By Mirwais Harooni
AAB BAREEK, Afghanistan (Reuters) - Afghan President Hamid Karzai visited a refugee camp for victims of a deadly landslide on Wednesday, trying to calm villagers angered by the slow delivery of emergency aid and an initial government refusal to help retrieve bodies.
More than 4,000 villagers were displaced by Friday's disaster, which buried some 300 homes in the northern village of Aab Bareek in up to 50 meters of mud, killing hundreds, and left nearly 700 other houses uninhabitable.
Aid agencies have rushed tons of emergency supplies to the capital of Badakhshan province but distribution has been hindered by scuffles between the victims, the poor from nearby villages and security forces.
Karzai made his first direct comments on the disaster, and offered prayers at the site of the landslide.
"My minister of rural development will remain here and will build you new shelters, provide you with food and water and won't leave until it is all done," he told hundreds of victims sitting in a dusty open area near the camp.
Villagers have complained that the government has let them down, failing to provide shelter and food and not helping them recover the remains of their loved ones.
But Karzai said the government would help dig out bodies after it had said the site would be left as a mass grave.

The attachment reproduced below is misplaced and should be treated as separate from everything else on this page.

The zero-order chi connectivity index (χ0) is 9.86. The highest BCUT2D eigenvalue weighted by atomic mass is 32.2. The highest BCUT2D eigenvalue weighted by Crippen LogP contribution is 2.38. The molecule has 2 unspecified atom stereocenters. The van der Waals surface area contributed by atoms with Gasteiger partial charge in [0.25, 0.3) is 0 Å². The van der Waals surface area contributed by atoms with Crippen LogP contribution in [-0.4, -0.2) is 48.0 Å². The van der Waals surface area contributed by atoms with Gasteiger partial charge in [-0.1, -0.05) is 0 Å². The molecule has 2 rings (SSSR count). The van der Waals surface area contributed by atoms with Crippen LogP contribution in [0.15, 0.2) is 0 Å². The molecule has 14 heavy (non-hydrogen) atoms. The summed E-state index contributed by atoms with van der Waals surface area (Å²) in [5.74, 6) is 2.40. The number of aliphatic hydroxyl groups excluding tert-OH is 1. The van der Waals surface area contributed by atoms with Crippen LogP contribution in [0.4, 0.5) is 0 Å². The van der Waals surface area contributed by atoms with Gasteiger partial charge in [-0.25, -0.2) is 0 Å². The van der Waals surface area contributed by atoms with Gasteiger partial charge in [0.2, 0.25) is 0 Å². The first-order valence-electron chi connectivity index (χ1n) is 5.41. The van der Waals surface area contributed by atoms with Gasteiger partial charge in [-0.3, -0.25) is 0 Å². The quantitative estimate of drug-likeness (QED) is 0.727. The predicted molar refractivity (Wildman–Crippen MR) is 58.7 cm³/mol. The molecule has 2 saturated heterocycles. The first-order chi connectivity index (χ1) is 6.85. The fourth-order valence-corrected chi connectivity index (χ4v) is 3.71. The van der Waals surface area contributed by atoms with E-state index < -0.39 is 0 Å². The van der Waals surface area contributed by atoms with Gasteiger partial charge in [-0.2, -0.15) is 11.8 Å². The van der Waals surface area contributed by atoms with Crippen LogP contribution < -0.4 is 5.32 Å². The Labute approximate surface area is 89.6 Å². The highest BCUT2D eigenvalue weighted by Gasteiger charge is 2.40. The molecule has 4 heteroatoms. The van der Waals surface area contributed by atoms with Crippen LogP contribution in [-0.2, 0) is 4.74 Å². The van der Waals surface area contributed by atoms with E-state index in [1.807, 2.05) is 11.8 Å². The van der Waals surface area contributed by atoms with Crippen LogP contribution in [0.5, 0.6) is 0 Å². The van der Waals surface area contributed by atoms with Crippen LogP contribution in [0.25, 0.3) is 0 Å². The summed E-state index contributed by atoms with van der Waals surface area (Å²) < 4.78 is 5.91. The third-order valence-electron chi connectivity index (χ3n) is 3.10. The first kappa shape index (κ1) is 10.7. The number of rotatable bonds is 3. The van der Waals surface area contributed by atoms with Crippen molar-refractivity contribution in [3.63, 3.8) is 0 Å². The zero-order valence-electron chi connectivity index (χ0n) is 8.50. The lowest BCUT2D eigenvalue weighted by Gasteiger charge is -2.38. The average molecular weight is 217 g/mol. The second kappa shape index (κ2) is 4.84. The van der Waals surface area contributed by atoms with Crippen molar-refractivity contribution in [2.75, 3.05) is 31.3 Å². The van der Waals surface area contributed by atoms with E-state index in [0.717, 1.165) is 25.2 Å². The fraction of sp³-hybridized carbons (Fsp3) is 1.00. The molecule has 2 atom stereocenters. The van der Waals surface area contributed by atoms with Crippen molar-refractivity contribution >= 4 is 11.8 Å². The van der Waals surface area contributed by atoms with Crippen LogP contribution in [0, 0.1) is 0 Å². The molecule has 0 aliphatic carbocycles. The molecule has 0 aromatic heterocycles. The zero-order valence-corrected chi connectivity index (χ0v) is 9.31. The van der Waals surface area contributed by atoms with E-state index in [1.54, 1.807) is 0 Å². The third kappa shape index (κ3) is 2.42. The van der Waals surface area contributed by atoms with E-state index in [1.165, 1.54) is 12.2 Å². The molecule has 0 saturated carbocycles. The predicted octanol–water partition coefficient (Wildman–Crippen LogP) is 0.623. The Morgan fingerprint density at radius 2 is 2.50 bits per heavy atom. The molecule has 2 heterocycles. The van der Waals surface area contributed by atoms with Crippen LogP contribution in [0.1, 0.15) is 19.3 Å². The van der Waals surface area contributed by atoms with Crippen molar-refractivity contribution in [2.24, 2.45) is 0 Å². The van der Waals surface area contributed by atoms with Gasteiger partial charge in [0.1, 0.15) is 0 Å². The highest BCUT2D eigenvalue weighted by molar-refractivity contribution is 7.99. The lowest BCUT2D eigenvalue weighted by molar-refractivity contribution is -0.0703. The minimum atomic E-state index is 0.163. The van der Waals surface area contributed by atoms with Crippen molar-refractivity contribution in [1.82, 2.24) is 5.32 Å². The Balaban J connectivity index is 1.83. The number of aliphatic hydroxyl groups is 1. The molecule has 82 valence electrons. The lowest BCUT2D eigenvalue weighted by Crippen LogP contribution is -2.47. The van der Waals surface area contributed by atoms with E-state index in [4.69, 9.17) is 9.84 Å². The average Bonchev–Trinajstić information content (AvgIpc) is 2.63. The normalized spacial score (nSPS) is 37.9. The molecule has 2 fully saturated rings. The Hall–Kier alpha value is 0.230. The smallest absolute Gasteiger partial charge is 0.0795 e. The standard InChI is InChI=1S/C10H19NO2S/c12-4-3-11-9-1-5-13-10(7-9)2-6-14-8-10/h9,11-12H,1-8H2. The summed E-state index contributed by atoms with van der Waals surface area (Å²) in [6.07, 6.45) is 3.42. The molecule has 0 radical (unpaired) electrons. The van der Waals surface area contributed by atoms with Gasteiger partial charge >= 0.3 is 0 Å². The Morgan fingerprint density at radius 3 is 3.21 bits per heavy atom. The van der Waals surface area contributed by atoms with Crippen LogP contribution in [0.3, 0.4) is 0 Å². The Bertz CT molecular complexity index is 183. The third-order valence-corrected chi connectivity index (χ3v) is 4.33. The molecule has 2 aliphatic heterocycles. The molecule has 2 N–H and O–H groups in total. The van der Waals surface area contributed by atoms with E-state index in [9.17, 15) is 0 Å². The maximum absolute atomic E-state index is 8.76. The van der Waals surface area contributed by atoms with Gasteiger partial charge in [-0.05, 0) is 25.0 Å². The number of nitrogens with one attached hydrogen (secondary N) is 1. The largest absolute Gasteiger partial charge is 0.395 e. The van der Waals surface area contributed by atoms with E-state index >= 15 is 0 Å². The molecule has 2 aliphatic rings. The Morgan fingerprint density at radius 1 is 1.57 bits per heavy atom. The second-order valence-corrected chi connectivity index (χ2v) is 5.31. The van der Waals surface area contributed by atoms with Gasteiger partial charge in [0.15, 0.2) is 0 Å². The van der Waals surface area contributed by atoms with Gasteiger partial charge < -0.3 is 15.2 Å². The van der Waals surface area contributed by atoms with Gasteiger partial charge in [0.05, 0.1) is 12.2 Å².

One villager pleaded with Karzai, who will soon step down as president after more than 12 years in power, to do something to help his struggling family.
"I have lost six members of my family and please come to my tent and you will see that even the little babies do not have milk," he told the president.
The Afghan army has sent about 100 soldiers to the area.
On Tuesday, the Geneva-based International Organization for Migration suspended operations in the area after police fired gunshots into the air after villagers stoned officers trying to protect a truck delivering aid.
A similar incident occurred on Monday.
Tons of supplies, mostly from nearby Tajikistan, remain in the provincial capital as local officials wait for security to be tightened.
Relief workers say the displaced must be moved from the refugee camp as soon as possible as another landslide could occur at any time due to heavy rain and melting snow.
Karzai was constitutionally barred from competing in last month's election, leaving the next president to deal with a range of sensitive issues, including an as-yet unsigned bilateral security agreement with the United States.
Karzai has refused to sign the pact allowing a small U.S. force to stay in the country beyond the December 31 deadline for all foreign combat troops to leave. Washington wants to keep some troops in Afghanistan for counterinsurgency and training purposes.
There was no outright winner in the first round of the vote. Former foreign minister Abdullah Abdullah and ex-World bank economist Ashraf Ghani are set to contest a run-off, most likely on June 7. Both say they will sign the security pact.
Afghanistan's Western backers are closely watching the security situation in order to decide whether to continue to extend billions of aid desperately needed to support Afghanistan's ailing economy.
(Writing by Hamid Shalizi, Editing by Jeremy Laurence and Nick Macfie)